It seems I have often heard people lament about being on jury duty or even being on call for jury duty. It saddens me to hear this.
For the past seven years, I have served as chief inspector working the polls at all elections held in our local town hall. I had an “ah-ha” moment after leaving the polls on April 1. I was on my way out of the door several hours after the polls closed. It was dark. The flag was coming down off the flag pole as the moon shone above. I felt a surge of American pride. I did my part. I had worked much of the day with several other township residents and our town clerk to ensure a valid election process. (It reminded me that this doesn’t happen in some places around the world.)
We worked in concert for the good of the whole. We followed the rules to the letter. We registered new young voters. We answered observers’ questions. We felt the weight of the world on our shoulders to ensure the citizenry had a chance to be heard. In the end, 22% turned out at the polls. Those voters will probably tell you they feel devoted and take their duty as a registered voter seriously. I only wish more citizens would participate in elections and in our government, from serving on local committees to attending state hearings.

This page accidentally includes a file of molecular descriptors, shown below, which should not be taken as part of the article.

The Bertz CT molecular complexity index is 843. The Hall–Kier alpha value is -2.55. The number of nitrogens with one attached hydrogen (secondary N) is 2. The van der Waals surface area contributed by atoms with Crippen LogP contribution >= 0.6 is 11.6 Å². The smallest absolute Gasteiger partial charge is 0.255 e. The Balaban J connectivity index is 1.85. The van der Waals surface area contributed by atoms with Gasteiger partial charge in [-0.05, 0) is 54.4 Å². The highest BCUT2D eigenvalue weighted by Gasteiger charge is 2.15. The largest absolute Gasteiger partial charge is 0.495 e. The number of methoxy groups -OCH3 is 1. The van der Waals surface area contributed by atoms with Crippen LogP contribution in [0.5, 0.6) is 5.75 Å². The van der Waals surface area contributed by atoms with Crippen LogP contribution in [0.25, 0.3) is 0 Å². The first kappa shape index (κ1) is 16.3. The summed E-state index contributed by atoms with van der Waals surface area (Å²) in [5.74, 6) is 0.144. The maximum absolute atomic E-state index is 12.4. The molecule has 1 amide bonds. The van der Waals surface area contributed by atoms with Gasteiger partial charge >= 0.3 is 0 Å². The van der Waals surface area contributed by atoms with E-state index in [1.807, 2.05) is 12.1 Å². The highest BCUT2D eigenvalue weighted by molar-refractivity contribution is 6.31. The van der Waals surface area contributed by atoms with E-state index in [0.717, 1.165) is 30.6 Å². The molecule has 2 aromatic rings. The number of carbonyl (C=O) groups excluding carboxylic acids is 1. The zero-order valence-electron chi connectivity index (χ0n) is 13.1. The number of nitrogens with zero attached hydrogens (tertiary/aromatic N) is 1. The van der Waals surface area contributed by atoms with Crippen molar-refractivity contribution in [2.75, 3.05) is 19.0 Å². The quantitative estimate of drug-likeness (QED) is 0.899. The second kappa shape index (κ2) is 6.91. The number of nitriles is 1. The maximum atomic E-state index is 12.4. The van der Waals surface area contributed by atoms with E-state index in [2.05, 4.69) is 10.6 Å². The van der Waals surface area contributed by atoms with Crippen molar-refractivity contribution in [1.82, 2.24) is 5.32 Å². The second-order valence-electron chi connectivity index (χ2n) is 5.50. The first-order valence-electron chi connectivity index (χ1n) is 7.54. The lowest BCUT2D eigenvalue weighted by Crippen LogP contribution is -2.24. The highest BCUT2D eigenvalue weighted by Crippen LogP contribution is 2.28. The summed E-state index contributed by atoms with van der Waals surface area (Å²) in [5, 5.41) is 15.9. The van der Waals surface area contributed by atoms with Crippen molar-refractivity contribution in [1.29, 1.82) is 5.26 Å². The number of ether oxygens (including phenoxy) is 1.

The township residents who came to vote had zeal! They were:
Ready to chat with neighbors they don’t often see
Proud to participate in democracy
Voting has always been a top priority in our household. My parents have always been actively involved in elections and supporting candidates and my mother was a poll worker. I guess I am following in their footsteps. (Thanks Ray and Fran Johnson!)
Being chief election inspector brings great responsibilities. I am in charge. I can ask people to leave if they disrupt the election process. I supervise curb-side voting. I make the calls on any issue that arises. And I am always learning new things with each election.
Farm Bureau is an organization that offers all members a chance to get involved and vote. The group also actively participates in state and federal legislative issues. This grassroots participation is critical to making our republic “work.”
Most of all, I feel honored to be a party of democracy in action. Not everyone gets a chance to do this in life, several times a year! It’s an honor to be asked and it’s an honor to serve. I only ask each citizen to take their responsibility seriously and get out to vote every chance they get.
I’m an American first and a farmer second.